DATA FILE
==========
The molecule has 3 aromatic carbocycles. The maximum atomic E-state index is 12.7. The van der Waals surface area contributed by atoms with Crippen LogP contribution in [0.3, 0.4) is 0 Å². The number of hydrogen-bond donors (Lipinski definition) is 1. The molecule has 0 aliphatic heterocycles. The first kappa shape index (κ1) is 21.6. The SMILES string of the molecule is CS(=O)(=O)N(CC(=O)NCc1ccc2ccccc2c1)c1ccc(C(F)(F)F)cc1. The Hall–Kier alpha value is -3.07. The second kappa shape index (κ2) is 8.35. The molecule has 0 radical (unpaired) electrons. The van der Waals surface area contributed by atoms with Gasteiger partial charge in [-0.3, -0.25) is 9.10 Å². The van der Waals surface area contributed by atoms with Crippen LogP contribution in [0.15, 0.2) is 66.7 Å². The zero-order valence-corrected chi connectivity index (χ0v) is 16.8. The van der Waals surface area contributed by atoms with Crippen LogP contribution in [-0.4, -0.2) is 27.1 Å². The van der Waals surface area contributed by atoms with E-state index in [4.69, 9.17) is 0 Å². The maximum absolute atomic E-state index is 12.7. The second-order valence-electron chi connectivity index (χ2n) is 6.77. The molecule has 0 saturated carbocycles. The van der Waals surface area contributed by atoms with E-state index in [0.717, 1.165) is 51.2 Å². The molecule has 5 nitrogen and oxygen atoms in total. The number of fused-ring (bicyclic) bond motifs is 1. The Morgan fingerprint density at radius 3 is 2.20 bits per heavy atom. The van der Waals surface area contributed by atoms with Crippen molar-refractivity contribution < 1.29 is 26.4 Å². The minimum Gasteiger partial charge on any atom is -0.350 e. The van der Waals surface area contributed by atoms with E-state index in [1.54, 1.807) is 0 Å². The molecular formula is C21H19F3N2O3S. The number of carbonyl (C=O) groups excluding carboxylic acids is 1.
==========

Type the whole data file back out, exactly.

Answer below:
The molecule has 3 aromatic carbocycles. The maximum atomic E-state index is 12.7. The van der Waals surface area contributed by atoms with Crippen LogP contribution in [0.3, 0.4) is 0 Å². The number of hydrogen-bond donors (Lipinski definition) is 1. The molecule has 0 aliphatic heterocycles. The first kappa shape index (κ1) is 21.6. The SMILES string of the molecule is CS(=O)(=O)N(CC(=O)NCc1ccc2ccccc2c1)c1ccc(C(F)(F)F)cc1. The Hall–Kier alpha value is -3.07. The second kappa shape index (κ2) is 8.35. The molecule has 0 radical (unpaired) electrons. The van der Waals surface area contributed by atoms with Gasteiger partial charge in [-0.3, -0.25) is 9.10 Å². The van der Waals surface area contributed by atoms with Crippen LogP contribution in [0.15, 0.2) is 66.7 Å². The zero-order valence-corrected chi connectivity index (χ0v) is 16.8. The van der Waals surface area contributed by atoms with Crippen LogP contribution in [-0.4, -0.2) is 27.1 Å². The van der Waals surface area contributed by atoms with E-state index in [4.69, 9.17) is 0 Å². The maximum absolute atomic E-state index is 12.7. The second-order valence-electron chi connectivity index (χ2n) is 6.77. The molecule has 0 saturated carbocycles. The van der Waals surface area contributed by atoms with E-state index in [0.717, 1.165) is 51.2 Å². The molecule has 5 nitrogen and oxygen atoms in total. The number of fused-ring (bicyclic) bond motifs is 1. The Morgan fingerprint density at radius 3 is 2.20 bits per heavy atom. The van der Waals surface area contributed by atoms with Crippen molar-refractivity contribution < 1.29 is 26.4 Å². The minimum Gasteiger partial charge on any atom is -0.350 e. The van der Waals surface area contributed by atoms with E-state index in [1.54, 1.807) is 0 Å². The molecular formula is C21H19F3N2O3S. The number of carbonyl (C=O) groups excluding carboxylic acids is 1.